Transitional care consisted of patient and caregiver preparation for discharge including patient demonstration of basic knowledge and skills, take-home materials, and a series of home visits with daily APN telephone availability and physician backup. Groups with APN-provided transition care were hospitalized for less time and at less cost, reflecting early detection and intervention.

    An RCT of a similar intervention to predominantly Latino and African American adolescent mothers, from the time of pregnancy through 2 years postpartum, showed lower total days of non birth related infant hospitalizations, fewer infants seen in ERs, and 15% lower repeat pregnancies than the control group. 

    Results were sustained for a year following program termination and clearly decreased the higher rates of morbidity and unintentional injuries and hospitalizations seen in children of adolescents compared with children of adult mothers. 

    The experimental group received preparation for mother hood classes and intense home visitation from public health nurses including training in self management skills, life planning and decision-making, handling emotions, and coping with stress and depression. The control group had traditional public health nursing (Koniak-Griffin et al., 2003).

    Just as advanced practice nursing roles have always included a major emphasis on patient education, now a traditional teaching role-that of the Certified Diabetes Educator (CDE) is expanding into diabetes clinical management as well as encompassing patient education. In 2000, a new credential was launched-Board Certified-Advanced Diabetes Manager (BC-ADM).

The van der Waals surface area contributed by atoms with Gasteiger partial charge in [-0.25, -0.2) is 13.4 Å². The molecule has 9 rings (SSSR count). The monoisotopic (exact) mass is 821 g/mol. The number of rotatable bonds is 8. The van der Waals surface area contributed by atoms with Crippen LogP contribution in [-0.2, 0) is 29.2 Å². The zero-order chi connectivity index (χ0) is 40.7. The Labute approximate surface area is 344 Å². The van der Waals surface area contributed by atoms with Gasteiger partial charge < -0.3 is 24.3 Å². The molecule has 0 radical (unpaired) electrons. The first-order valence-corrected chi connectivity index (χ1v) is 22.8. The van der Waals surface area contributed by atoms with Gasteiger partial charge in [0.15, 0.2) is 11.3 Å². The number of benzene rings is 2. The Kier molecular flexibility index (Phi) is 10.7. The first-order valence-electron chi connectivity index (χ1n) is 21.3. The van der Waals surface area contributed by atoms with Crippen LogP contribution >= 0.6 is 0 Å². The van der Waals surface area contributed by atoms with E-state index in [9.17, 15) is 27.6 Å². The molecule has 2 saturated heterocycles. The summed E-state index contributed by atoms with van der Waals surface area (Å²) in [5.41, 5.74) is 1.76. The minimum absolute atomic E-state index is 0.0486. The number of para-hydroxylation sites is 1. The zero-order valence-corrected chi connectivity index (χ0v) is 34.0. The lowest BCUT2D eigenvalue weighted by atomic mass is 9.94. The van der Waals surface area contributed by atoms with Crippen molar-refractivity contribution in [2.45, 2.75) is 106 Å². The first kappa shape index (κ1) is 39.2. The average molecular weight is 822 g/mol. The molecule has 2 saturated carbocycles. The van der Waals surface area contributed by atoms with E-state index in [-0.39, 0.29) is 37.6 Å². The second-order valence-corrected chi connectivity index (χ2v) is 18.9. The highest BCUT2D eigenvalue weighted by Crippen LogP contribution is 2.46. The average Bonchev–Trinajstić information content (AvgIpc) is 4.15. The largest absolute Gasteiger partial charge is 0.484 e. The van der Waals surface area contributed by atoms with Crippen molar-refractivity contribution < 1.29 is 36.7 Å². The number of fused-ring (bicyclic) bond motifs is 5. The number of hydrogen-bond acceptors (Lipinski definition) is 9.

It is available to nurses, dietitians, and pharmacy practitioners who hold an advanced clinically relevant degree and demonstrate skill including providing therapeutic problem solving, counseling, and regimen adjustment for patients with diabetes. In 2003, 300 individuals had earned this credential (Valentin, Kulnarni, & Hinnen, 2003),

    Some countries such as Sweden have significantly developed nurse-led patient education and follow-up services. Between 1990 and 1998, nurse-led heart failure clinics opened in two thirds of all Swedish hospitals (Stromberg et al., 2003), asthma educators are also being introduced in US hospitals.

    There is a fascinating description of a new role in transplantation, the family support counselor, whose responsibility is to provide bereavement support and unbiased education to enable families to make an informed decision about organ donation (Sade et al., 2002). The role resulted from division of the procurement coordinator position into five new positions including the bereavement counseling and education service. 

    A major focus was on helping families of potential donors understand brain death and transplantation. The concept of brain death is widely misunderstood, it is believed to be something less than “real” death. 

    The natural tendency to deny that death has occurred is reinforced by the belief that brain death is not really death, that there is hope even when death has been pronounced. Most hospitals are apparently not prepared to provide the lengthy support and specialized education now encompassed in this new role.

    Remarkably, over a period of 4 years, the donation rate increased from 18.2 to 33.6 donors per million of population, while despite intensive educational efforts aimed at the general public, national rates remained virtually unchanged. The support service and aftercare program are not linked in any way to consent for donation and should not be. 

    Although documented only as a case study in South Carolina's organ procurement organization, the family support counselor role addresses a need. Other research (Dejong et al., 1998) has documented a low level of understanding of brain death, particularly among nondonor families.